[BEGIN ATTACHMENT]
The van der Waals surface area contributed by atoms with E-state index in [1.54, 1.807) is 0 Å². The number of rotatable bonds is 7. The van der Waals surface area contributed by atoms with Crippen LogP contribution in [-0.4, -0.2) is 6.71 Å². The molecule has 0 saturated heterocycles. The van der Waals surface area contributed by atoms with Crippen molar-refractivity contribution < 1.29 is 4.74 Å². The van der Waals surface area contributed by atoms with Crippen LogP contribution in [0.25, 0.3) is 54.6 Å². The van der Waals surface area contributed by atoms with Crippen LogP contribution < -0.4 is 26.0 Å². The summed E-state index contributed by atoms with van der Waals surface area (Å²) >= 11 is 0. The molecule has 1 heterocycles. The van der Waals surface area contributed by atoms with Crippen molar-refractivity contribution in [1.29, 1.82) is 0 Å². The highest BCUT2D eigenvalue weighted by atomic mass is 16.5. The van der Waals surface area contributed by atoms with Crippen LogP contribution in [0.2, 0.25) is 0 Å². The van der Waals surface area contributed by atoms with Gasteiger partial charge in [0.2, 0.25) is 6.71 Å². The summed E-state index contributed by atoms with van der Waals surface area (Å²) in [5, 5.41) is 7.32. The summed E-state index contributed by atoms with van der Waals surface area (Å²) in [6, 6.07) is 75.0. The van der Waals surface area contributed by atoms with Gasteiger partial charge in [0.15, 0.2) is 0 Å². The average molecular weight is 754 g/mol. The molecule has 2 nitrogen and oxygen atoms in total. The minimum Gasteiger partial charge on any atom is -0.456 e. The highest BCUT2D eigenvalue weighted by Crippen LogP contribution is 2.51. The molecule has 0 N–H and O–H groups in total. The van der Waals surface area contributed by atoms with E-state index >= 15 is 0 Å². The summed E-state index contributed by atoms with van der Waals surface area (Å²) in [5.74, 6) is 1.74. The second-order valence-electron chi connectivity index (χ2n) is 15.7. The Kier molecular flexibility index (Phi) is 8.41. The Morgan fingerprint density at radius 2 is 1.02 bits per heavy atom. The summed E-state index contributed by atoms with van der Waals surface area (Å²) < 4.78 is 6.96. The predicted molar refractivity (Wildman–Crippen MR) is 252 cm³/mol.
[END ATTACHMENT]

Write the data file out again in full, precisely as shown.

The van der Waals surface area contributed by atoms with E-state index in [1.54, 1.807) is 0 Å². The number of rotatable bonds is 7. The van der Waals surface area contributed by atoms with Crippen LogP contribution in [-0.4, -0.2) is 6.71 Å². The molecule has 0 saturated heterocycles. The van der Waals surface area contributed by atoms with Crippen molar-refractivity contribution < 1.29 is 4.74 Å². The van der Waals surface area contributed by atoms with Crippen LogP contribution in [0.25, 0.3) is 54.6 Å². The van der Waals surface area contributed by atoms with Crippen LogP contribution < -0.4 is 26.0 Å². The summed E-state index contributed by atoms with van der Waals surface area (Å²) >= 11 is 0. The molecule has 1 heterocycles. The van der Waals surface area contributed by atoms with Crippen molar-refractivity contribution in [1.29, 1.82) is 0 Å². The highest BCUT2D eigenvalue weighted by atomic mass is 16.5. The van der Waals surface area contributed by atoms with Crippen LogP contribution in [0.2, 0.25) is 0 Å². The van der Waals surface area contributed by atoms with Gasteiger partial charge in [0.2, 0.25) is 6.71 Å². The summed E-state index contributed by atoms with van der Waals surface area (Å²) in [5, 5.41) is 7.32. The summed E-state index contributed by atoms with van der Waals surface area (Å²) in [6, 6.07) is 75.0. The van der Waals surface area contributed by atoms with Gasteiger partial charge in [0.15, 0.2) is 0 Å². The average molecular weight is 754 g/mol. The molecule has 2 nitrogen and oxygen atoms in total. The minimum Gasteiger partial charge on any atom is -0.456 e. The highest BCUT2D eigenvalue weighted by Crippen LogP contribution is 2.51. The molecule has 0 N–H and O–H groups in total. The van der Waals surface area contributed by atoms with E-state index >= 15 is 0 Å². The summed E-state index contributed by atoms with van der Waals surface area (Å²) in [5.74, 6) is 1.74. The second-order valence-electron chi connectivity index (χ2n) is 15.7. The Kier molecular flexibility index (Phi) is 8.41. The Morgan fingerprint density at radius 2 is 1.02 bits per heavy atom. The summed E-state index contributed by atoms with van der Waals surface area (Å²) < 4.78 is 6.96. The predicted molar refractivity (Wildman–Crippen MR) is 252 cm³/mol.